In the final post of this series I am considering the seven sons of Sceva, the high priest, and the seven ‘sons’ of Annas, the high priest of Jerusalem in the 1st century CE. In part one I compared the Image of the Beast, seen in Revelation 13:14, with these sons of Sceva mentioned in Acts 19:14, and placed them over against the Lamb with Seven Horns and Seven Eyes (the seven spirits or men, i.e. writers of the New Testament, who spread the Gospel throughout the world), mentioned in Revelation 5:6. My point in all this is to show a competition between the Kingdom of God and the rulers of the Jews who rejected Jesus. The ruling priests had declared war against the priesthood of Jesus, represented in the spirits gone out into the entire world (cp. Revelation 5:6).
Once more we will turn to Acts 19:13-16 and notice v.16 says that the sons of Sceva ran out of the house naked and wounded. The Greek word for house (oikos – G3624) is used by Jesus to indicate the Temple in Matthew 23:38, and is so used in a number of other places in the New Testament. The point is these men sought to place believers under a curse through holding an oath to Jesus over their heads in an effort to either expose believers still frequenting the synagogues or cause believers to blaspheme. The effect of such an oath would expose believers to persecution and ultimately casting them out of Judaism, out of Temple of God and out of the Promised Land.
At first there seems to be a problem in some of the manuscripts at Acts 19:16, in that, some authorities, although speaking of seven sons of Sceva, actually go on to say only two were overcome. Some scholars try to make the Greek mean “all” of them fled naked and wounded. However, there really is no problem with the text as it is, when we view what occurred in 1st century Jewish history. The “man” in whom the evil spirit is said to be (Acts 19:16) indicates the one through whom God’s judgment would occur. For Jonathan, the son of Annas (Sceva) “the man” was Felix, the Roman governor. Felix, had Jonathan killed in the Temple by bribing one of Jonathan’s friends. Jonathan was a meddler in Felix’s affairs, probably seeking to have Paul executed. So, he was overcome by the evil spirit (viz. Felix) and was cast from the office naked (stripped of his high priestly robes) and wounded (to death).
Finally, the seventh ‘son’ or relative of Annas (Sceva) was Matthias, the son of Theophilus (Luke’s addressee) and the grandson of Annas, who had Jesus put to death. Concerning Matthias, one of the rebels was used to execute God’s judgment over him, and Matthias was violently cast out of his office, stripped of his high priestly robes, imprisoned for the duration of the war with Rome and probably killed by the same men who replaced him as high priest and ruler of the Jews at the beginning of the war.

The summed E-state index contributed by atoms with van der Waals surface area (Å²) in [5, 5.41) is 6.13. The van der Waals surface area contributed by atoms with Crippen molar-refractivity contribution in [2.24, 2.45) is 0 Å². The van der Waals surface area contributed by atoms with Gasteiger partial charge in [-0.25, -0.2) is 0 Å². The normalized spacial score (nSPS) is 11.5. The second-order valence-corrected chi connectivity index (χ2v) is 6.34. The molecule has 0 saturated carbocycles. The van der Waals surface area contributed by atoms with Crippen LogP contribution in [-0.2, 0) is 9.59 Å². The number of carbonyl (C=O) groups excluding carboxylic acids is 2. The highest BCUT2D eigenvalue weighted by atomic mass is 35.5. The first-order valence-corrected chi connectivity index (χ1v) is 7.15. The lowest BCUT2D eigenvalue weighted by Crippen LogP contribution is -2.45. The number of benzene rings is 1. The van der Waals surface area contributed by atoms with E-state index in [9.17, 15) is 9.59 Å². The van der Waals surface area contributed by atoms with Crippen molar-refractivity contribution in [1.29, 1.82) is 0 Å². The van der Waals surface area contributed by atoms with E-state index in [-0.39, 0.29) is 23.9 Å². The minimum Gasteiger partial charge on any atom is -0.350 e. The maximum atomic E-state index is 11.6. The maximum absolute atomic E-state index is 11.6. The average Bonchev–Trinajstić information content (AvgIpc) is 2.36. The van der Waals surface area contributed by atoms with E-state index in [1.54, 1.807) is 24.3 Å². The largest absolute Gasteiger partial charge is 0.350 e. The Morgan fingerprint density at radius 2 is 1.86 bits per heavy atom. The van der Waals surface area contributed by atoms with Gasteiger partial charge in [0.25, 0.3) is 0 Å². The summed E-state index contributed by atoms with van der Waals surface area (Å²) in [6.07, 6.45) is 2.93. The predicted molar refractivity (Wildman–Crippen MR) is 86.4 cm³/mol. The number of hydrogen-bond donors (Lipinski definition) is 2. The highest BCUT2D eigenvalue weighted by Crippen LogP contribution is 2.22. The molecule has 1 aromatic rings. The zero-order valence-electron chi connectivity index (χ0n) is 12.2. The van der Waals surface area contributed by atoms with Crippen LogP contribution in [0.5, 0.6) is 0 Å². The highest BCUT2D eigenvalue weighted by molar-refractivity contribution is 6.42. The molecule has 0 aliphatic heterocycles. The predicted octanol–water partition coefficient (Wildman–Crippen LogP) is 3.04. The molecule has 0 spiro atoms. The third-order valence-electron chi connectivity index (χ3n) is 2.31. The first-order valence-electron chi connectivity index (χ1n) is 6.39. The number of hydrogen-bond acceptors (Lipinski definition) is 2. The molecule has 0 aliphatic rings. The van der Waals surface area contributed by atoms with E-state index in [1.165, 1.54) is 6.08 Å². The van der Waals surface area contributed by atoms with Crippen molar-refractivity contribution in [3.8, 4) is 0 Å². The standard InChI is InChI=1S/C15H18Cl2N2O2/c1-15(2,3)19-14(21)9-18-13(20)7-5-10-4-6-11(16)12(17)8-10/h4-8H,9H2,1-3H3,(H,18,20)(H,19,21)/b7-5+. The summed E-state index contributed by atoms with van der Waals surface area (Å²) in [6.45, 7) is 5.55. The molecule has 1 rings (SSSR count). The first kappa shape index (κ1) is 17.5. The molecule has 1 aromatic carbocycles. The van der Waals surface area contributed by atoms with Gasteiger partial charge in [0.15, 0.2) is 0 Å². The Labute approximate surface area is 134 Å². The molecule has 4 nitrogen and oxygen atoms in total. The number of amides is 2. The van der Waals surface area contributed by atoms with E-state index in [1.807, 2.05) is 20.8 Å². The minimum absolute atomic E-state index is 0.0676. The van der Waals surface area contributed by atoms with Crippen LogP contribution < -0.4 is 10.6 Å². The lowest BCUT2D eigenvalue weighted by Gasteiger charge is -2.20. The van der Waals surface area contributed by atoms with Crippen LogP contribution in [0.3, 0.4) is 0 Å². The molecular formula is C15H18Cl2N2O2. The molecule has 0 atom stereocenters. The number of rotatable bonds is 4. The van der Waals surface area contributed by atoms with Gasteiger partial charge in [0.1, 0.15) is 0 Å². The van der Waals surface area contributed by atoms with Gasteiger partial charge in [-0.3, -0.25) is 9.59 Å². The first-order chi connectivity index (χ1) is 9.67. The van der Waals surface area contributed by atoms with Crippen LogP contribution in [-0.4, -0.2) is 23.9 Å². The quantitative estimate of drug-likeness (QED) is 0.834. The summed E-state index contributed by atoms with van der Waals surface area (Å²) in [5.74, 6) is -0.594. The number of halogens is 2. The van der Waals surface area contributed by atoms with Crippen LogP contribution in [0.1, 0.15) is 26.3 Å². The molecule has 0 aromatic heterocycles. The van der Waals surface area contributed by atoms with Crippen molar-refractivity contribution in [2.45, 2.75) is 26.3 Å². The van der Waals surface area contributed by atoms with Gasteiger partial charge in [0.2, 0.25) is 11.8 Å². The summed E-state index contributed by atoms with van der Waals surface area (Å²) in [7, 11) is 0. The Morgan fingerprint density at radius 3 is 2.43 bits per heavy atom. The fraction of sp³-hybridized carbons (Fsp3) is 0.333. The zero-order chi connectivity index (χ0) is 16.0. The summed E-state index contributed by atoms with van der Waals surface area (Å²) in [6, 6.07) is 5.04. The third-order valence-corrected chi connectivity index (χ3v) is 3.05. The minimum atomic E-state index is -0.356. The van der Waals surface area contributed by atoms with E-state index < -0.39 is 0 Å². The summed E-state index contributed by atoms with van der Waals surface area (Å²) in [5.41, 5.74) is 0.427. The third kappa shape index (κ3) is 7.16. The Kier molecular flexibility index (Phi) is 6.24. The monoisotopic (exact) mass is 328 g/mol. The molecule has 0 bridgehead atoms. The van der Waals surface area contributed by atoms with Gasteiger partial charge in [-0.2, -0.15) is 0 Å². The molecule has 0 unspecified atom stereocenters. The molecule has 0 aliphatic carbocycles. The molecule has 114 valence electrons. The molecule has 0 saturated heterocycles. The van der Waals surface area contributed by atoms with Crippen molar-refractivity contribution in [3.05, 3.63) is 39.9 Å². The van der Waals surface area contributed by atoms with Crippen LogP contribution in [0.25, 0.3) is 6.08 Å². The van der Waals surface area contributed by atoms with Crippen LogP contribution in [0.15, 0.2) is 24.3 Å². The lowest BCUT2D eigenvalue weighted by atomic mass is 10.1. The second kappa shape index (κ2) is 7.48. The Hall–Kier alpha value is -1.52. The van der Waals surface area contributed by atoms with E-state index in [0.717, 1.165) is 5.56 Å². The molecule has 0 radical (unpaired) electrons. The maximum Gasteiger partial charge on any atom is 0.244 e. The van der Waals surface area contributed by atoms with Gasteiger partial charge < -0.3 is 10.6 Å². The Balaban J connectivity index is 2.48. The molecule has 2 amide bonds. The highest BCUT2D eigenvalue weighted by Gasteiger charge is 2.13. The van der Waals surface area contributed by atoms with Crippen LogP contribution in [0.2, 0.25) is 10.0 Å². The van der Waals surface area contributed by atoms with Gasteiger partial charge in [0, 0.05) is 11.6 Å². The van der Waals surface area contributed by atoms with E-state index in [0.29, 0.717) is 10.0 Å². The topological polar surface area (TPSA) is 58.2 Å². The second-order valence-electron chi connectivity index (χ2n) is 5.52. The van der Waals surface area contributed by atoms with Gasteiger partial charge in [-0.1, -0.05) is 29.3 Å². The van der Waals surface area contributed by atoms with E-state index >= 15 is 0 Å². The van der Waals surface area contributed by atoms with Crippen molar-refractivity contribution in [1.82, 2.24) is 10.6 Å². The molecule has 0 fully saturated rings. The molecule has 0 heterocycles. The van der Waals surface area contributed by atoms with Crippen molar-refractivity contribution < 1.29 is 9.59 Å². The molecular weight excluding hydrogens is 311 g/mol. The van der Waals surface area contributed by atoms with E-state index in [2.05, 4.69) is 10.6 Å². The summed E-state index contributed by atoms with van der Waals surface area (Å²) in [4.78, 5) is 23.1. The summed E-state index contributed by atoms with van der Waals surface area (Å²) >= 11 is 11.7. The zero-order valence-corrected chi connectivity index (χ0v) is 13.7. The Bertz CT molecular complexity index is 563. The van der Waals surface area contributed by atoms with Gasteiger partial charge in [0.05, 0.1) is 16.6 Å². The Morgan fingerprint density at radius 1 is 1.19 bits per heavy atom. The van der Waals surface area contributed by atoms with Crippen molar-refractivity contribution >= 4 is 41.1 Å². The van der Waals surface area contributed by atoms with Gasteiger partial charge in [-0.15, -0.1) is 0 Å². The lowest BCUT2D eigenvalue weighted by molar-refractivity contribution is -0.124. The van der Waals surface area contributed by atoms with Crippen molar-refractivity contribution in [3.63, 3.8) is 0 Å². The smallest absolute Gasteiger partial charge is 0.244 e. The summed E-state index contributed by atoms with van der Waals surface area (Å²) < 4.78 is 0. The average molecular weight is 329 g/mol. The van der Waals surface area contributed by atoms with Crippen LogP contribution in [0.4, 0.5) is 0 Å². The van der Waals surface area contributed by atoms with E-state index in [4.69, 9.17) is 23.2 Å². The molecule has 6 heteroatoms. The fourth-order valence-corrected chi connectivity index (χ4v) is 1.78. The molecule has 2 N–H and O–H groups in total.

Thus, two of Annas’ seven sons were dishonorably treated, stripped of their priestly robes and wounded (to death). The events of Acts 19:13-16 seem to parallel what occurred in history but not entirely what would have occurred in Ephesus. The “wandering Jews” probably came to Asia, but the sons of Sceva ruled in Judea. Nevertheless, great fear would have come upon Ephesus once the God’s judgments were carried out —one in 58 CE, putting Paul’s enemy, Jonathan, to death and the other, Matthias, stripped of his office and imprisoned at the beginning of the war in 66 CE, showing Jesus, Messiah and true High Priest of both Jew and Gentile, was victorious over Annas and his priesthood and ultimately over the very House they thought to rule.
Luke summed up Paul’s work at this point in his thesis. Paul was still in a Roman prison when the book of Acts was written. Theophilus would have seen the parody and recognized it for what it was intended to be. The prophets of the Old Testament were sent to the heads of state with a warning to repent. None of the ancient authorities repented, and probably Theophilus didn’t either. He might have had influence with his son, Matthias, and perhaps with his father, but nothing was done, so the judgment of God was executed as pronounced.
Acts was probably written while Paul was yet alive. The final chapter of Acts has Paul preaching from his rented house for two years unhindered. This would put the writing of Acts no earlier than 64 CE, but the fact that Matthias probably had to be reigning as the current high priest for the book to be a warning to Theophilus, it had to have been completed sometime in 65 CE. It would cease to be a legitimate warning to the rebellious priesthood once the war had begun in 66 CE. Once the war broke out and Matthias was violently stripped of his high priestly robes, the underlying theme in Acts of competing priesthoods of Jesus and Annas ceases to be a legitimate paradigm.
 JOSEPHUS: Antiquities 20.8.5